The Kerala High Court held that as per the Prevention of Corruption Act (PCA), a private complaint against a public servant cannot be forwarded for the purpose of investigation under Section 156(3) of the CrPC in the absence of sanction granted by a competent authority.

A Single Bench of Justice Kauser Edappagath observed, “… as the law now stands, the requirement of sanction under section 19 of the PC Act is a prerequisite for presenting a private complaint against a public servant alleging the commission of an offence specified in sections 7, 11, 13 and 15 of the PC Act. No such complaint could be forwarded for investigation under section 156(3) of Cr.P.C. in the absence of sanction granted by the competent authority under section 19 of the PC Act.”

The Bench was dealing with a plea filed against the common order passed by the Enquiry Commissioner and Special Judge forwarding the private complaints to the VACB for investigation under Section 156(3) of CrPC.

Advocate M. Asokan appeared for the petitioners while Special Public Prosecutor A. Rajesh appeared for the VACB and Advocate R. Muraleedharan appeared for the respondents.


A number of four private complaints with identical allegations were filed by the respondents against the petitioners and several others before the court below, alleging that they have committed the offences punishable under Sections 468, 471, and 120B of IPC r/w Sections 7, 8, 10, and 13(1) of the PCA. The allegation set out in all the complaints was that the petitioners, along with the remaining accused i.e., the public servants, hatched a criminal conspiracy and, in pursuance of the conspiracy so hatched, put-up construction in wetlands unauthorizedly and illegally and in violation of the Kerala Building Rules.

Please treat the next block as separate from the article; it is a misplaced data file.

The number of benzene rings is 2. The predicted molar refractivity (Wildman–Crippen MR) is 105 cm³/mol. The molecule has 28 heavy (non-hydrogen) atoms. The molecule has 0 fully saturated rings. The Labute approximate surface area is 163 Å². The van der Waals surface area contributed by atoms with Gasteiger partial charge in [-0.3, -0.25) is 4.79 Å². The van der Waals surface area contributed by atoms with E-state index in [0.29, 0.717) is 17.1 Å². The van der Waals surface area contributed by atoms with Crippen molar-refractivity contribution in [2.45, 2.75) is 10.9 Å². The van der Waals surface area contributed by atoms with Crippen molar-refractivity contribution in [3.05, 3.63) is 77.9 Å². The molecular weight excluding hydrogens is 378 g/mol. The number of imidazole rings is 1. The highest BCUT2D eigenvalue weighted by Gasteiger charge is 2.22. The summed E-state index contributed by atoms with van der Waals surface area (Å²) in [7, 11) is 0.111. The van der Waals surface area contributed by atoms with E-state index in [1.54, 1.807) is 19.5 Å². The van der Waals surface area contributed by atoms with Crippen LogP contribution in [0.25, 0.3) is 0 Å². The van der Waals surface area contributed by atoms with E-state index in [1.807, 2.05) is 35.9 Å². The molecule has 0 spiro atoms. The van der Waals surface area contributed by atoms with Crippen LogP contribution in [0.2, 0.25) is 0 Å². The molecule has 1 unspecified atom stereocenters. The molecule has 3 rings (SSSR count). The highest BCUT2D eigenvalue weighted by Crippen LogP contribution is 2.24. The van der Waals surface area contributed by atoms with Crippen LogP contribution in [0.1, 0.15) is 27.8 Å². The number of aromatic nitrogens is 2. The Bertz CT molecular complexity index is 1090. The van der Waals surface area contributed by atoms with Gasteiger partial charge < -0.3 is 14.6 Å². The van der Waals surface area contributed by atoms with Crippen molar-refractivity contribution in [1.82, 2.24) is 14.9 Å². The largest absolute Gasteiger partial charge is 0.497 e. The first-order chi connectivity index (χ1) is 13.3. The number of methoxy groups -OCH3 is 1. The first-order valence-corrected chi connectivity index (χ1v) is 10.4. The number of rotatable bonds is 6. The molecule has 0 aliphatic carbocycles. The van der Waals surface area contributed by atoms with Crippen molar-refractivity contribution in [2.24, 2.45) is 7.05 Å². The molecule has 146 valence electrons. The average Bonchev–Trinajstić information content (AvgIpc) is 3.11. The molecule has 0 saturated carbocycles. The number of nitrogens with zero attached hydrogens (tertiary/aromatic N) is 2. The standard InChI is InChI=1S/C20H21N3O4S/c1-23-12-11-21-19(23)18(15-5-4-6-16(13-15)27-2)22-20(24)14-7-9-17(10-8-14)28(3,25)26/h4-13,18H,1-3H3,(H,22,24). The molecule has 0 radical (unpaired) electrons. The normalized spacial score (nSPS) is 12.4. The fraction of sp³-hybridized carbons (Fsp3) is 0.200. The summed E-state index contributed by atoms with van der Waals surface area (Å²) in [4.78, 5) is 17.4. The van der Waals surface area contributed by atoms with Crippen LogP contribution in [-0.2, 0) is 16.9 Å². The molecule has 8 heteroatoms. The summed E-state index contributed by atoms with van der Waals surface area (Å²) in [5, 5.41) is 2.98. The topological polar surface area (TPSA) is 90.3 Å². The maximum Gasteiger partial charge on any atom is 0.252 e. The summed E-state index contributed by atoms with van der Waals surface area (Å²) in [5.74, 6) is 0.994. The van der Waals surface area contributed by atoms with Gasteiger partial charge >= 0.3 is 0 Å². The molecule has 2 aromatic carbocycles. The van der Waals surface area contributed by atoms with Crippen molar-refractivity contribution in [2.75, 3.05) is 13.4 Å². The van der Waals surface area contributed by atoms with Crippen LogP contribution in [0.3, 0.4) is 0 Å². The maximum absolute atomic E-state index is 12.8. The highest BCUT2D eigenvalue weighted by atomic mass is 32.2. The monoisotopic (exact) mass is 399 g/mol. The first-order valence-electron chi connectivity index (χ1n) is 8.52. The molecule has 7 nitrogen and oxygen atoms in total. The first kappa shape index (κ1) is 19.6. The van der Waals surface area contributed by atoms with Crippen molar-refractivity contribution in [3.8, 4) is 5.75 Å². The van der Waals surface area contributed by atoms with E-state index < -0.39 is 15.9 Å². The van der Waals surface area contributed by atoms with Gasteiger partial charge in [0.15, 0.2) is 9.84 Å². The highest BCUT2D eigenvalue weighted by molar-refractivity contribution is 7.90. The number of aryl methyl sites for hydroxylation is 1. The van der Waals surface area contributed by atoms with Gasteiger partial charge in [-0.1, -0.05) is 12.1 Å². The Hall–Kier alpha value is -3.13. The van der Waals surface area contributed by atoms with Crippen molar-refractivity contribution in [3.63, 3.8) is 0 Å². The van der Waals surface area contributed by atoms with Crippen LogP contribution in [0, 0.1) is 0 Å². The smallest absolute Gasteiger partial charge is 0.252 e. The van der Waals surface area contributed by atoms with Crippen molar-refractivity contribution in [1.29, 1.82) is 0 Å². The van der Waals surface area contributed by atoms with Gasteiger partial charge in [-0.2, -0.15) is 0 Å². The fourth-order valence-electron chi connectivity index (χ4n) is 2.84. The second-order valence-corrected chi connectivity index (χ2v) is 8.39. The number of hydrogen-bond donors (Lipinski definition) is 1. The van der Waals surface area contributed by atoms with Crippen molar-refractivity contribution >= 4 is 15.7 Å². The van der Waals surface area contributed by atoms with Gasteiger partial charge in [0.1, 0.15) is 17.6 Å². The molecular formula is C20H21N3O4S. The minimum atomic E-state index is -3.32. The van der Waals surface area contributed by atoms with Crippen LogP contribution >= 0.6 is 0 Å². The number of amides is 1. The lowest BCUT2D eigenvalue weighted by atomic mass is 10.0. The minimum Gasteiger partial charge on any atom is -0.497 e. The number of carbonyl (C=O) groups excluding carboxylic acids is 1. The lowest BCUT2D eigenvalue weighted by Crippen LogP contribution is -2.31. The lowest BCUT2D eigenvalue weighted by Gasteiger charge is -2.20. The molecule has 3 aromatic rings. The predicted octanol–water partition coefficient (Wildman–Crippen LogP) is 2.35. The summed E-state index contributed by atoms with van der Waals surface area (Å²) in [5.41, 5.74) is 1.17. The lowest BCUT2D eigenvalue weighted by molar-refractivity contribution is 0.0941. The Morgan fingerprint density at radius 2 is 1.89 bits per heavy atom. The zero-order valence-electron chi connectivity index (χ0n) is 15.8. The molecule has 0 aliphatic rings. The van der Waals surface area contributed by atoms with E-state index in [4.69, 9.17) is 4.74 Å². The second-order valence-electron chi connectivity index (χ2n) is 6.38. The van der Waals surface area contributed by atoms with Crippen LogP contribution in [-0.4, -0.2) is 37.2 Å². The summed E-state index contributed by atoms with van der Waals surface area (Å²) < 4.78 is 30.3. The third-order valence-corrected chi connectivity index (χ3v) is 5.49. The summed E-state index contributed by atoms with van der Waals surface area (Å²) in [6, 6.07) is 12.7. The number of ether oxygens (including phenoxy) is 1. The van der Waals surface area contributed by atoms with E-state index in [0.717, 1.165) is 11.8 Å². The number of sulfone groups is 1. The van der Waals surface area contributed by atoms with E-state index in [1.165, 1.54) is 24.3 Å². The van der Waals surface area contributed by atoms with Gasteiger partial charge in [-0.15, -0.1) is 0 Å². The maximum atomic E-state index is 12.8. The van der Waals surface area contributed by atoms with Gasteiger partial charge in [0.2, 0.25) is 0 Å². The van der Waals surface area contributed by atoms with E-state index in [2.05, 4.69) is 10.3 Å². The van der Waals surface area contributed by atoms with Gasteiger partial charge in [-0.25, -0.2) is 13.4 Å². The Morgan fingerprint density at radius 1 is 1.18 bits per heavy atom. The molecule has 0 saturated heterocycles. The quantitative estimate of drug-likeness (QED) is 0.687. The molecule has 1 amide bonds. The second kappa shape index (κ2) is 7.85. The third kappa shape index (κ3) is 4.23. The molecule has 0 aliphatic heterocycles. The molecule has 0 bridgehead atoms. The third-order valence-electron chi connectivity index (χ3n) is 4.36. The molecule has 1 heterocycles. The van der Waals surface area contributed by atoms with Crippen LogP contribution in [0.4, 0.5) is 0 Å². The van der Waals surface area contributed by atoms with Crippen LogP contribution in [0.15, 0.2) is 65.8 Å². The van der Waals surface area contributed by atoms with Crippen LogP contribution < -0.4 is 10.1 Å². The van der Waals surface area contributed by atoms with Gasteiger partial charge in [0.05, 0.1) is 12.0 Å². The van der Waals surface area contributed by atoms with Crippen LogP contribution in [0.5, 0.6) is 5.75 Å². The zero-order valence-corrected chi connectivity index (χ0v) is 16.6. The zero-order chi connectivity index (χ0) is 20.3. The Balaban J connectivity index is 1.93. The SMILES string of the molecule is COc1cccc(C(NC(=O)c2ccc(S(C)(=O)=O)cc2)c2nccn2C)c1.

It was further alleged that when the direction was given to the petitioners to demolish the building, corporation officials filed a false report to the effect that the building was demolished though it was not demolished. The enquiry officer found that the allegations in the complaints are not fully correct. However, the court below, on perusal of the report and connected documents, concluded that there were materials to show criminal misconduct on the part of the corporation officials and the creation of false documents in connivance with the accused and therefore, the complaints were forwarded to the Station House Officer, VACB for registration of the crime and investigation.

The High Court after hearing the contentions of the counsel asserted, “Section 19(1) of the PC Act says that no court shall take cognizance of an offence punishable under sections 7, 11, 13 and 15 alleged to have been committed by a public servant, except with the previous sanction of the competent authority referred to in sub clauses (a), (b) and (c). The question of sanction is of paramount importance for protecting a public servant who has acted in good faith while performing his duties. The purpose of obtaining sanction is to see that the public servant is not entangled in false and frivolous cases.”

The Court further noted that the question of whether a sanction under Section 19 of the PC Act is necessary or not while ordering an investigation against a public servant invoking powers under section 156(3) of Cr. P.C is no more res integra.

“I am of the view that the court below could not have forwarded the complaints under section 156(3) of Cr.P.C for investigation without any sanction under section 19(1) of the PC Act obtained by the complainants”, said the Court.

The Court also directed that the court below shall proceed with the complaints in accordance with the law only after the production of the prosecution sanction order under Section 19 of PCA.

Accordingly, the Court set aside the order and allowed the plea.

Cause Title- C.V. Balan & Ors. v. State of Kerala & Ors.

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